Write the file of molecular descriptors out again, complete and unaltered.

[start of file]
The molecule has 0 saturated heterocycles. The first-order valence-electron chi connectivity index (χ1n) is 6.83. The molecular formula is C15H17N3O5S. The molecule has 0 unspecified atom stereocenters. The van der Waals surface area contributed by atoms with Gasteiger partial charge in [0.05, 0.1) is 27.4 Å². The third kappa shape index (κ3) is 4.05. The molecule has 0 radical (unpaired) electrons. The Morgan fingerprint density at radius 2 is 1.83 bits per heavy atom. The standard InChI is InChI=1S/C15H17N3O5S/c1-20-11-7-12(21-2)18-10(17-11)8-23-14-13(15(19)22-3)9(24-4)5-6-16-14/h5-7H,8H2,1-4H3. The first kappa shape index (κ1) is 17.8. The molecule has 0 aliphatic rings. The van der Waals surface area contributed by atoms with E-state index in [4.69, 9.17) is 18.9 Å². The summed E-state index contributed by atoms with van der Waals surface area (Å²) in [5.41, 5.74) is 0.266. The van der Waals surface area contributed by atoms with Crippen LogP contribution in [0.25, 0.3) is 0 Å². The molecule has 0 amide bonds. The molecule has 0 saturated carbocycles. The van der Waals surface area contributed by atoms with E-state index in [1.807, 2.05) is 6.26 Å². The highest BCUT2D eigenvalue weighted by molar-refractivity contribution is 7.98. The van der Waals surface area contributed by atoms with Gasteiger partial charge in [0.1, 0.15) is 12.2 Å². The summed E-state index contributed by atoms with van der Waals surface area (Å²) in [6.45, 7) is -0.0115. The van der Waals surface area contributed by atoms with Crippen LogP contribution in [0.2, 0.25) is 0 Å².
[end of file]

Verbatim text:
The molecule has 0 saturated heterocycles. The first-order valence-electron chi connectivity index (χ1n) is 6.83. The molecular formula is C15H17N3O5S. The molecule has 0 unspecified atom stereocenters. The van der Waals surface area contributed by atoms with Gasteiger partial charge in [0.05, 0.1) is 27.4 Å². The third kappa shape index (κ3) is 4.05. The molecule has 0 radical (unpaired) electrons. The Morgan fingerprint density at radius 2 is 1.83 bits per heavy atom. The standard InChI is InChI=1S/C15H17N3O5S/c1-20-11-7-12(21-2)18-10(17-11)8-23-14-13(15(19)22-3)9(24-4)5-6-16-14/h5-7H,8H2,1-4H3. The first kappa shape index (κ1) is 17.8. The molecule has 0 aliphatic rings. The van der Waals surface area contributed by atoms with E-state index in [4.69, 9.17) is 18.9 Å². The summed E-state index contributed by atoms with van der Waals surface area (Å²) in [5.41, 5.74) is 0.266. The van der Waals surface area contributed by atoms with Crippen LogP contribution in [0.25, 0.3) is 0 Å². The molecule has 0 amide bonds. The molecule has 0 saturated carbocycles. The van der Waals surface area contributed by atoms with E-state index in [1.807, 2.05) is 6.26 Å². The highest BCUT2D eigenvalue weighted by molar-refractivity contribution is 7.98. The van der Waals surface area contributed by atoms with Gasteiger partial charge in [0.1, 0.15) is 12.2 Å². The summed E-state index contributed by atoms with van der Waals surface area (Å²) in [6.45, 7) is -0.0115. The van der Waals surface area contributed by atoms with Crippen LogP contribution in [0.2, 0.25) is 0 Å².